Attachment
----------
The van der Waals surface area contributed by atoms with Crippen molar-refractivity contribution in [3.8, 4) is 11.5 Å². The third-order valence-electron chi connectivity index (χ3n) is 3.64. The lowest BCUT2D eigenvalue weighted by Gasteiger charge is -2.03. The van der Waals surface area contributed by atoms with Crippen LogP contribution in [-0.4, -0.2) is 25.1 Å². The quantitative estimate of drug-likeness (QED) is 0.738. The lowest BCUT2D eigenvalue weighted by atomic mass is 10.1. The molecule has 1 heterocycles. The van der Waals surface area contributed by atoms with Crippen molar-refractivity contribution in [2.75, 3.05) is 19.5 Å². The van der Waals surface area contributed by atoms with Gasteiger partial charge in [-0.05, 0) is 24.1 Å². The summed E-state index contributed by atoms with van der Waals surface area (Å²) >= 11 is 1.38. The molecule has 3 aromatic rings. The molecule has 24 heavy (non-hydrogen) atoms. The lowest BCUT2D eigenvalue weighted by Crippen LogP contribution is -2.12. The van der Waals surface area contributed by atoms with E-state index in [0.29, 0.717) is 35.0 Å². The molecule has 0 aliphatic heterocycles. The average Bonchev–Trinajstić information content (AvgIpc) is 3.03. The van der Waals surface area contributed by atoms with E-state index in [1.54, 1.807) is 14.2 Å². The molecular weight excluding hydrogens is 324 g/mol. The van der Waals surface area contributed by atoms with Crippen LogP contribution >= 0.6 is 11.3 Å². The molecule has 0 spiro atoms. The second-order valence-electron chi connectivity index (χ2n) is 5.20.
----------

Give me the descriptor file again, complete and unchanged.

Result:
The van der Waals surface area contributed by atoms with Crippen molar-refractivity contribution in [3.8, 4) is 11.5 Å². The third-order valence-electron chi connectivity index (χ3n) is 3.64. The lowest BCUT2D eigenvalue weighted by Gasteiger charge is -2.03. The van der Waals surface area contributed by atoms with Crippen LogP contribution in [-0.4, -0.2) is 25.1 Å². The quantitative estimate of drug-likeness (QED) is 0.738. The lowest BCUT2D eigenvalue weighted by atomic mass is 10.1. The molecule has 1 heterocycles. The van der Waals surface area contributed by atoms with Crippen molar-refractivity contribution in [2.75, 3.05) is 19.5 Å². The van der Waals surface area contributed by atoms with Gasteiger partial charge in [-0.05, 0) is 24.1 Å². The summed E-state index contributed by atoms with van der Waals surface area (Å²) >= 11 is 1.38. The molecule has 3 aromatic rings. The molecule has 24 heavy (non-hydrogen) atoms. The lowest BCUT2D eigenvalue weighted by Crippen LogP contribution is -2.12. The van der Waals surface area contributed by atoms with E-state index in [0.29, 0.717) is 35.0 Å². The molecule has 0 aliphatic heterocycles. The average Bonchev–Trinajstić information content (AvgIpc) is 3.03. The van der Waals surface area contributed by atoms with E-state index in [1.54, 1.807) is 14.2 Å². The molecular weight excluding hydrogens is 324 g/mol. The van der Waals surface area contributed by atoms with Crippen LogP contribution >= 0.6 is 11.3 Å². The molecule has 0 spiro atoms. The second-order valence-electron chi connectivity index (χ2n) is 5.20.